Osk Rievor had paused. Doubtless, he “felt” that I would take a moment to consider the ramifications of his statement. Now he continued, “I had a sense that you were about to have an encounter that offered a great risk. Had I been there, I would have counseled you to caution and to take nothing for granted.” He paused again, and his expression became that of a man consulting his inner wherewithal, then he said, “Now I sense that that moment has passed and that you have come through it without harm.”

But now a look of concern crept over his face. “But the matter is not ended,” he said. “You have stepped onto a path that leads toward both peril and opportunity. Again, you must exercise caution in the coming days. Not everything is as it seems.”

My other self had a fortune-teller’s flair for vague prognostication. But I had learned to trust his insight, just as I had trusted it when it had been a component of my own psyche. And, truly, I had inserted myself into a dispute between a newly made kingpin of Olkney’s half-world and one of thelouche old city’s most ruthless magnates. I could not be certain that Massim Shar would respect the conventions that ought to hold me blameless for practicing my profession to his detriment; on the other hand, I was sure that Irslan Chonder bore me a grudge for not blithely leaping aboard his vendetta as it was leaving the dock. I decided that it would be a good idea to offer the world a low silhouette for the time being.

“This bee was a good way to reach me,” Osk Rievor’s image was saying. “How do you like the method of its return? It’s an Eighteenth-Aeon spell called Phalderian’s Reversion. It allows me to send an object, or even a living creature, to any place it has already been, or to any person with whom it is closely associated. Something to do with resonances. Once I’ve learned how to generate enough essential fluid, I should even be able to project myself over a great distance. Then I may come and visit you.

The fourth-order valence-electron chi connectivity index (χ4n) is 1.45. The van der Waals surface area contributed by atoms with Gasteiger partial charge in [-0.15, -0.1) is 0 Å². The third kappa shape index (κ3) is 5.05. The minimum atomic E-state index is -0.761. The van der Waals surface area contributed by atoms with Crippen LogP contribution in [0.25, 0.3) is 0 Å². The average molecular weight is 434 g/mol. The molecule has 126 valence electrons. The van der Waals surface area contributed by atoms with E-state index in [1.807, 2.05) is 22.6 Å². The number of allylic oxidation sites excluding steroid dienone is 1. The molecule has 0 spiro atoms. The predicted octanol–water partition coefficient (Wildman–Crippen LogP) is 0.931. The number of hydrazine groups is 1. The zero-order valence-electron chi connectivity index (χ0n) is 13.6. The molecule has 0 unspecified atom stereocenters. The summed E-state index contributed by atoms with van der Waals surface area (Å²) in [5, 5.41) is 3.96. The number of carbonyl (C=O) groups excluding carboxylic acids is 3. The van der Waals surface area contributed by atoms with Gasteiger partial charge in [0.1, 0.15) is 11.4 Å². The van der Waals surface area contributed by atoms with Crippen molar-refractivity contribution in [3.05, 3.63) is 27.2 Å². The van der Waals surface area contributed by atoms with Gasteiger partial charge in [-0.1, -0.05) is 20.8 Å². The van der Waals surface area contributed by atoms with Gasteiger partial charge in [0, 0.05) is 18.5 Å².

“In the meantime, perhaps you could send some more bees, and I’ll return them to you whenever I have something urgent to pass on.”

He concluded with a salute that conveyed ironic affection, and my assistant closed the screen.

“Hmm,” I said. “We had better send him some bees.”

“How many?”

I wasn’t sure how many I could spare, but one does not show indecision to one’s integrator. I said, “We will consider that after lunch.”

“Will you take his warning to heart?” the integrator said.

“I will,” I said. “I hope it can never be said that Henghis Hapthorn does not learn from experience.”

“Then shall I cancel your luncheon at Xanthoulian’s?”

I had had the integrator make the booking after receiving the first half of Chonder’s fee. “Let it also never be said that Hapthorn panics and starts at shadows.”

My assistant reminded me that there were some buns and preserves in the refresher and suggested that the wiser course would be to stay in and catch up on my correspondence.

“An opportunity to dine at Xanthoulian’s is not to be lightly tossed aside,” I said, “but I will take you with me and you will warn me of any lurking dangers.”